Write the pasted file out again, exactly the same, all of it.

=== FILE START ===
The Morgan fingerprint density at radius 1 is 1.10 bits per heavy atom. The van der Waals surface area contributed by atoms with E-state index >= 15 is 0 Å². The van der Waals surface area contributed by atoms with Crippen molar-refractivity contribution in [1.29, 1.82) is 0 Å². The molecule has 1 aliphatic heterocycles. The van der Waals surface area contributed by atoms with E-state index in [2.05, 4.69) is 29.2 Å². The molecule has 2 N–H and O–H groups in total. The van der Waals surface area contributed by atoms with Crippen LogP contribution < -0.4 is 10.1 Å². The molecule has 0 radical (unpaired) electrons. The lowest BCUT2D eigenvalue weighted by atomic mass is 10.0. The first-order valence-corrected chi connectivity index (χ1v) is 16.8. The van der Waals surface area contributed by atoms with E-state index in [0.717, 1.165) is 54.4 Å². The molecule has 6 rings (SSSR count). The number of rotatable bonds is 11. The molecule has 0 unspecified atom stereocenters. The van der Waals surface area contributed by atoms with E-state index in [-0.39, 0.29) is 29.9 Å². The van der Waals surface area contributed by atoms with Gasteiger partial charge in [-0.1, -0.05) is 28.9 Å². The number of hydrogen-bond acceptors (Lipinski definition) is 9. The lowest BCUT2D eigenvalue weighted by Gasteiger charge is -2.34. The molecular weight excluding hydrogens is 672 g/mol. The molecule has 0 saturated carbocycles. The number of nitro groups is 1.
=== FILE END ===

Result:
The Morgan fingerprint density at radius 1 is 1.10 bits per heavy atom. The van der Waals surface area contributed by atoms with E-state index >= 15 is 0 Å². The van der Waals surface area contributed by atoms with Crippen molar-refractivity contribution in [1.29, 1.82) is 0 Å². The molecule has 1 aliphatic heterocycles. The van der Waals surface area contributed by atoms with E-state index in [2.05, 4.69) is 29.2 Å². The molecule has 2 N–H and O–H groups in total. The van der Waals surface area contributed by atoms with Crippen LogP contribution < -0.4 is 10.1 Å². The molecule has 0 radical (unpaired) electrons. The lowest BCUT2D eigenvalue weighted by atomic mass is 10.0. The first-order valence-corrected chi connectivity index (χ1v) is 16.8. The van der Waals surface area contributed by atoms with E-state index in [0.717, 1.165) is 54.4 Å². The molecule has 6 rings (SSSR count). The number of rotatable bonds is 11. The molecule has 0 unspecified atom stereocenters. The van der Waals surface area contributed by atoms with E-state index in [-0.39, 0.29) is 29.9 Å². The van der Waals surface area contributed by atoms with Gasteiger partial charge in [-0.1, -0.05) is 28.9 Å². The number of hydrogen-bond acceptors (Lipinski definition) is 9. The lowest BCUT2D eigenvalue weighted by Gasteiger charge is -2.34. The molecular weight excluding hydrogens is 672 g/mol. The molecule has 0 saturated carbocycles. The number of nitro groups is 1.